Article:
The Seattle Seahawks signed Austin Davis to be Russell Wilson’s backup quarterback last week. That’s not that big a deal seeing as Wilson is a pretty durable QB and that his backups really do not play that much. And that is kind of an important fact in that Davis is a bad quarterback — so bad that not even the Texans have ever bothered to sign him to a contract. And seeing as how his NFL experience is almost nonexistent — he was on the Rams roster but didn’t play any games in 2012, played ten games for the Rams in 2014, and then just three games for the Browns in 2015.
Before signing Davis, the Seahawks brought in Colin Kaepernick for a visit, but opted against signing him to a contract. Kaepernick seems to be an ideal pickup for the Seahawks — he’s a mobile QB like Wilson who at times is more dangerous when he runs with the football than when he passes.
It should be pretty obvious that the reason Kaepernick is not under contract to any NFL team is that he took a political stand against the National Anthem last season, a move unpopular with conservative fans. But there are many NFL observers who are instead trying to convince people that Kaepernick is not paying the price for being politically active, but is instead unemployed because he is a bad quarterback.
Never mind that Kaepernick was four really bad play calls away from being a Super Bowl-winning quarterback. Never mind that the 49ers turned into a train wreck of a franchise, plowing through head coaches and offensive coordinators. Never mind that the team has been stripped of talent over the past several seasons.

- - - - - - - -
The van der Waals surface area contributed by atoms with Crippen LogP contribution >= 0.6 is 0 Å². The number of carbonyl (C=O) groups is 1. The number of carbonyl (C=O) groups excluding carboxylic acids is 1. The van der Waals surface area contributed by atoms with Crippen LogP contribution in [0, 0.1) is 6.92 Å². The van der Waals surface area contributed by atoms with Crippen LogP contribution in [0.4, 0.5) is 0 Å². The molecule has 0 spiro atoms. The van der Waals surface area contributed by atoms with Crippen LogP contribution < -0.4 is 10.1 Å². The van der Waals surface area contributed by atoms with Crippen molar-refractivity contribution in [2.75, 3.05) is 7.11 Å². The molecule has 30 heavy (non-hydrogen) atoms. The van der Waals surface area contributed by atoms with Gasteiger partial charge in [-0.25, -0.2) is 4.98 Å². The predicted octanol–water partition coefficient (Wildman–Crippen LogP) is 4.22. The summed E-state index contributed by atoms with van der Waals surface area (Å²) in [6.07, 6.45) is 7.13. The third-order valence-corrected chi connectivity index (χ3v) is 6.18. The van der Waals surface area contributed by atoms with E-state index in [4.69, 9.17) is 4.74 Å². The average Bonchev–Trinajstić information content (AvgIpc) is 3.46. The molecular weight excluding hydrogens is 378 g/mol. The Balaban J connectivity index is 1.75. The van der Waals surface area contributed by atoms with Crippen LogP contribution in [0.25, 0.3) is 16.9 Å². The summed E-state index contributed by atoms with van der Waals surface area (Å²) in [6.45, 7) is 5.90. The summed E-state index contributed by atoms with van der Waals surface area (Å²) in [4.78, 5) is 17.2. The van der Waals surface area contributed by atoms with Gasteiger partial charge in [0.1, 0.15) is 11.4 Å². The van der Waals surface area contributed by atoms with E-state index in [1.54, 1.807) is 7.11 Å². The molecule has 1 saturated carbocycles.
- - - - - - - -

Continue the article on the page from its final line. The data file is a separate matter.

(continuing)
One so-called NFL insider went on a rant last week and listed a large number of NFL backup quarterbacks better than Kaepernick. On that list were a few names that Texans fans should be familiar with, among them Brock Osweiler and Ryan Mallett (other names listed included Chad Henne, Gene Smith, Landry Jones and Matt Cassell).
These are Kaepernick’s numbers for last season: He completed 196 of 331 passes for 2,241 yards in 12 games, throwing 16 touchdowns with just four interceptions. Here are Osweiler’s numbers for last season: in 15 games he completed 301 of 510 passes and 2,957 yards. He did throw 15 touchdown passes, but he also threw 16 interceptions. Kaepernick didn’t have any players like DeAndre Hopkins and Lamar Miller on his team last season. He had a bad offensive line, and the 49ers were lucky to win just two of 16 games. And despite everything that happened to him last season, Kaepernick never threw a hissy fit the way Osweiler did during a game last year (Ryan Mallett is also not known for his ability to get along with the program).
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Wade Wilson, the Cowboys quarterback coach, stated the obvious last week: Kaepernick is talented, but teams don’t want to deal with the baggage he brings to a team. The Cowboys didn't mind associating with the baggage of Greg Hardy, but he just beat up an ex-girlfriend. Dallas also doesn’t have a problem with the baggage of Ezekiel Elliott, who has been under investigation for assault.
Don’t forget that multiple NFL teams signed Michael Vick to contracts despite his jail time over animal abuse, or that Ray Lewis is worshipped despite being hampering a murder investigation. Then again, none of those players ever had the temerity to take a knee during the National Anthem in silent protest of police brutality.
Colin Kaepernick will likely end up as a backup on a bad team before the season is over. He will be humbled as the NFL owners will assert their power as a means of demonstrating to all players not to take any political positions that are controversial.
No person who watches football on a regular basis really believes that the Brock Osweilers and Ryan Malletts of the world are more talented players than Colin Kaepernick.